Saturday, June 26, 2010

Bic Markers - Part II

Since I originally posted about the Bic Markers being a great alternative to Copic Markers I've had lots of questions and e-mails asking about these pens. I've done a bit of experimenting and research so I thought I'd share it with everyone.

Q. What type of ink / Are the BIC Markers alcohol ink?

A. (From the Bic web-site) Thank you for your question and interest in BIC Mark-It™ Permanent Markers. Yes the markers are made from an alcohol-based ink and are acid free, meaning there is no added acid or measurable p.H. Furthermore, The inks used in the BIC® Mark-It Permanent Markers have undergone a toxicological review by Duke University Medical Center Occupational Health Service under the ACMI (Art & Creative Materials Institute, Inc.) certification program for art and creative materials.

Q. Can these markers be blended like Copics?

A. (from the Bic web-site) BIC Mark-It™ Permanent Markers can be blended, lightened and diluted using a product called an alcohol blending solution. Alcohol blending solutions come in bottles with a precision tip that can either be dropped directly onto surfaces decorated with BIC Mark-It™ Permanent Markers, or dabbed/rubbed over the colors using a piece of felt. This method creates a lighter blended look, while dripping the product directly creates a more diluted look.To blend BIC Mark-It™ Permanent markers, first decorate any surface that the markers work on such as glass, metal, plastic, foils and coated paper. Once your design is finished, decide what kind of look you want for your design, and either drip the alcohol blending solution directly onto the surface, or dab/rub it on with some felt. Let it dry to reveal your blended masterpiece!Please note that blending is challenging for a first time user. Should you decide to use an alcohol blending solution, please be sure to follow the directions and heed any warnings provided by the manufacturer.

I didn't particularly get too excited about either of the two suggested techniques on blending these markers so I have done a bit of experimenting on my own. First with Ranger's Alcohol Blending Solution and then with ChartPak Blending Pen. The following are my results....

Ranger's Alcohol Blending Solution


Bic Markers

on Glossy Cardstock

I stamped my desired image using a black dye ink on glossy cardstock. I then rough colored the image ~ I didn't get too neat about it as you can see since I was going to be blending the colors.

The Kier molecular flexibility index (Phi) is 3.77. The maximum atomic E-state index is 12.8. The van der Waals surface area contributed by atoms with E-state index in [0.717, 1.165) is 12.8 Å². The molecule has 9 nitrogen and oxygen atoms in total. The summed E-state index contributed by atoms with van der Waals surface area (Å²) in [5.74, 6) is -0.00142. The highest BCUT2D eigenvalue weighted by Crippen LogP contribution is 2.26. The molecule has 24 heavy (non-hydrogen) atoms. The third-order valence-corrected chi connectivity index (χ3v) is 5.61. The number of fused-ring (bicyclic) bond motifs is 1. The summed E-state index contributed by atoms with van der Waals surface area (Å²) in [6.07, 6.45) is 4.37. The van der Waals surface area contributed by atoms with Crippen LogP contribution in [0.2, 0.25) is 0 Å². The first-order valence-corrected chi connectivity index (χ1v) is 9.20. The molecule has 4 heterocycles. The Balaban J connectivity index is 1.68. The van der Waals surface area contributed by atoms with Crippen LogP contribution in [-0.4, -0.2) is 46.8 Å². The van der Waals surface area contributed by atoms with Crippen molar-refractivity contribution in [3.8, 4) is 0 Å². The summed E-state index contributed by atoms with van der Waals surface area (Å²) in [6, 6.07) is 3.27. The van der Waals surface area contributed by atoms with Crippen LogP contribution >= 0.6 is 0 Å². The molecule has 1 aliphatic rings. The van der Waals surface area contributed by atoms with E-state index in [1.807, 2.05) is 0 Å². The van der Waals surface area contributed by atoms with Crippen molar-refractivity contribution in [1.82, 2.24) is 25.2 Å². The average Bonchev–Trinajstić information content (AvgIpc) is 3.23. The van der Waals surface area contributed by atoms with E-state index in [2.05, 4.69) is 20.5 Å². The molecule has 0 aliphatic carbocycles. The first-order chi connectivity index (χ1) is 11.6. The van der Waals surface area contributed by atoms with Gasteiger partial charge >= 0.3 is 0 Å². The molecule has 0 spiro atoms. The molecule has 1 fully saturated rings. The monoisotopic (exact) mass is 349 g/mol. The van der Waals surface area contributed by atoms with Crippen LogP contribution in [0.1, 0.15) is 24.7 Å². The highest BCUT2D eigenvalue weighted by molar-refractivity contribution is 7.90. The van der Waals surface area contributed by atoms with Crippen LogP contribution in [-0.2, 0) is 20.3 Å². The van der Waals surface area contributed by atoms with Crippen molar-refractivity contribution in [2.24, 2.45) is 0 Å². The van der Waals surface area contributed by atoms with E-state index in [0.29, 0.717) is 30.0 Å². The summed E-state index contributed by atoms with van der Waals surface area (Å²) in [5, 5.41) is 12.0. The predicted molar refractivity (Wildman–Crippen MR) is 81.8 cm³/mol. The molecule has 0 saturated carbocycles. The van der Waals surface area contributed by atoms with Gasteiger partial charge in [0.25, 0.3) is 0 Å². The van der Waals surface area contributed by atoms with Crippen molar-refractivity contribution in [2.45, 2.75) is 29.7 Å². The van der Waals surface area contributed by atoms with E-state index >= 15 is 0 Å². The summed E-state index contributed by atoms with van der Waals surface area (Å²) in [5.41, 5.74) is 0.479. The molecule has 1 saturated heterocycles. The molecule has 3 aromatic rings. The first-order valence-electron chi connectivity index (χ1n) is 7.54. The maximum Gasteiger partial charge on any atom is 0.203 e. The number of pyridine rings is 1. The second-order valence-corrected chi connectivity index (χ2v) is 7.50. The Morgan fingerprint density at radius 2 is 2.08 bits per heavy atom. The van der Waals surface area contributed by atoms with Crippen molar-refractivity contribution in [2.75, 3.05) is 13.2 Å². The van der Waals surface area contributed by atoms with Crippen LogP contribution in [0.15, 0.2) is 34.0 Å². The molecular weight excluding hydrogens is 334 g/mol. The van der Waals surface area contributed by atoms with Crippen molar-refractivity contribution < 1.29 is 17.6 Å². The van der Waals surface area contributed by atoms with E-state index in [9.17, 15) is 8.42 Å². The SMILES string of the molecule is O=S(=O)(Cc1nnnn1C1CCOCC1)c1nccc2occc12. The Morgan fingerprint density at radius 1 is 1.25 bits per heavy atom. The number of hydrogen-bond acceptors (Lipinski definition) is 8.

bic maker 005

I filled one of my Niji Waterbrush Pens with Ranger's Alcohol Blending Solution. If you're not familiar with Niji Waterbrush Pens they are amazing!! They have a fillable barrel which usually is used for water & watercoloring (which I love to use paired with my Distress Inks).

After my Niji was filled & ready to go I simply blended the inks working from light to dark. I did notice that I need to keep the brush pretty wet with Blending Solution in order to blend/slide the ink around.

bic maker 007

I continued to color the leaf/stem and blend in the same fashion. Here is how my pear turned out....

bic maker 009

Chartpak Blender Pen


Bic Markers

on Plain Cardstock

Now that technique doesn't work on plain cardstock so I decided to try my Chartpak Blending Pen. I colored the markers on my Non-Stick Craft Mat and picked up the inks with the Blending Pen. I then colored the image as desired blending as I went.

bic maker 010

As you can see this technique also worked well.

bic maker 011


Blending Solution vs. Chartpak

As you can see both techniques worked very well and produced a nice blended image. The Blending Solution on Glossy Cardstock (L) produced a much more vivid finished image than the Chartpak blending (R) did. Not that it is better, just different.

bic maker 013

Another question I got quite often was if the Copic Blender could be used on the Bic Markers. That I can't answer. I don't have a Copic Blender Pen nor do I have anyplace to pick one up locally so my best answer would be is to give it a shot.

So there you go...

I think this answered the three most asked questions I rec'd. on Bic Markers.

If you have any other questions, please feel free to post or e-mail me.

I'd be happy to help if I can!


  1. Thanks Roni for this useful information. I love working on glossy paper so I'm going to buy some of the Bic Markers and give them a try. Your research is much appreciated.

  2. Hi Roni -

    Thanks for doing the research for us. Think I'll pick up a pack of these the next time I'm in Wal-Mart.

    Elaine Allen

  3. Thanks for checking this out for us, Roni! I've been using BIC markwers in scrapping for a while because they were cheap! I had no idea they could be used just like Copics!

  4. Thanks for the info and your examples Roni! I never thought about using the chartpak blender pen!

  5. That's great information Roni! I've been wanting to use Copics, but just couldn't bring myself to buy any considering the price. I'll definitely be using Bic markers!!


Thanks for your thoughts and comments!